Infineon

Lineup
Pos.DriverSpeedTime
2.J. McMurray 93.223 76.848
3.P. Menard 93.176 76.887
4.D. Hamlin 93.081 76.965
5.R. Newman 93.062 76.981

Despite what happened at the end of last year's race, there is no argument about Ambrose's road-course credentials. In six career road-course starts on the Sprint Cup circuit, Ambrose has four top-five finishes and five top-10s. He finished second at Watkins Glen in 2009 -- and has won three consecutive Nationwide Series races there.

What may seem surprising to others is that Ambrose said he actually enjoys racing on ovals more at this point in his career.

"Oval racing is really my passion these days," Ambrose said. "I've road raced in my life and it's a great side of the sport but it is not what makes NASCAR what it is. Oval racing and mile-and-a-half races in particular really is, I think, the pure form of NASCAR. I can't get enough of it.

"I'm learning every time I hit the race track. This year more than any other I'm starting to get a feel of what I need to run well and some of the tricks and techniques that you need with all of the people around to you help make it happen."

As for last year's late-race gaffe at Infineon, well, it's true Ambrose would rather talk about just about anything else.

"We were doing great in the race," Ambrose said. "We had a good strategy -- although the way it was running down, I was running out of tires, running out of fuel, and getting ready for a late restart. I don't need to look back on what happened last year. It is what it is. I couldn't get the motor refired for whatever reason.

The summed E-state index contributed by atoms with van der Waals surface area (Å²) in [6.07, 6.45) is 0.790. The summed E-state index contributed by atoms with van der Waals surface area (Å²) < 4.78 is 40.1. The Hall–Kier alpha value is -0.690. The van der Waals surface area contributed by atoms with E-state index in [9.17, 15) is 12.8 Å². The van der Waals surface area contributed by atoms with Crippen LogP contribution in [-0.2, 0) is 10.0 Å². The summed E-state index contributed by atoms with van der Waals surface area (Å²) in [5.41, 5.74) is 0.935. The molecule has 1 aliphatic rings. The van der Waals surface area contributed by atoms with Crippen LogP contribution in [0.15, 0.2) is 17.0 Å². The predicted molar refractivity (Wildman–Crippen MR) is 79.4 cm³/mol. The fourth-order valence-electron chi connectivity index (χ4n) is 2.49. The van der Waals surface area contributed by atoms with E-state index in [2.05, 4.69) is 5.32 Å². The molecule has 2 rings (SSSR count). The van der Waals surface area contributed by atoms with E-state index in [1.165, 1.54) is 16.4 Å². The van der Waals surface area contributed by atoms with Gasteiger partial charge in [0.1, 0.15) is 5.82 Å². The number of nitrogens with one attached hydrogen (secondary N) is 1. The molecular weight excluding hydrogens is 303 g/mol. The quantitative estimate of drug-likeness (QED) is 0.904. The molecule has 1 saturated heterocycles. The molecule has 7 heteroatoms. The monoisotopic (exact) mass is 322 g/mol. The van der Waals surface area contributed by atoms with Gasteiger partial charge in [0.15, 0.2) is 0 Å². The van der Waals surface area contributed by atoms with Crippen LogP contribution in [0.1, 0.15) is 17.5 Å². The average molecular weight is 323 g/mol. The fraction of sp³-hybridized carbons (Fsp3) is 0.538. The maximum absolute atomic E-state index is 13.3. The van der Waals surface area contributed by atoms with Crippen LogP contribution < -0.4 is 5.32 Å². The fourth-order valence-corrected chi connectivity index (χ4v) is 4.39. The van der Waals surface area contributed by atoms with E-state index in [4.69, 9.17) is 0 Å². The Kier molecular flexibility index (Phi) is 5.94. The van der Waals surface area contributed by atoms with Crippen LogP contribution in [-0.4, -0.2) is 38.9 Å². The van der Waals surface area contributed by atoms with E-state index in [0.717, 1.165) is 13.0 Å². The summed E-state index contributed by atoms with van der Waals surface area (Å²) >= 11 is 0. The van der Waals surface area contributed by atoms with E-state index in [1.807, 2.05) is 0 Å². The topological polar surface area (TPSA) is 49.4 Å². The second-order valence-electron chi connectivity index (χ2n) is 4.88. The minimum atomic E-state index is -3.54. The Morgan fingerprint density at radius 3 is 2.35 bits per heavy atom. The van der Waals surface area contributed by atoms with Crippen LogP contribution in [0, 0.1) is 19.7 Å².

"This year we have a brand-new team, brand-new [crew] chief, brand-new sponsor and brand-new carburetor, so I should have no issues. I'm just looking forward to getting out there and trying to win it."

He said he knows how to keep disappointments on the race track in proper perspective, as evidenced by the unique program he and his sponsor, Stanley Ford, have put together for Sunday's race. If Ambrose wins, $1 million will be donated to the Children's Miracle Network.

"We're featuring a special paint scheme, with one child from every state who has either been a patient or still is in the care of the Children's Miracle Network," Ambrose said. "We are going to have their story on the car and we're going to donate $1 million to the Children's Miracle Network if I can win the race. And if I really mess it up and come dead last, we're still going to donate $100,000.

"Obviously there's pride at stake and also the charity that we have chosen, and I'm lucky, I've got a healthy young family and I know I'm lucky and blessed. There are families there are not as fortunate. It's wonderful that Stanley and the Richard Petty Motorsports team can give back this way and hopefully win a million bucks for the kids."

If he's in position to do so at the end again this time, Ambrose is confident he will come through.

"It's just great to be talked about. It's great to be viewed as a contender, and I want to make it that way," Ambrose said. "I want to make it stick this year."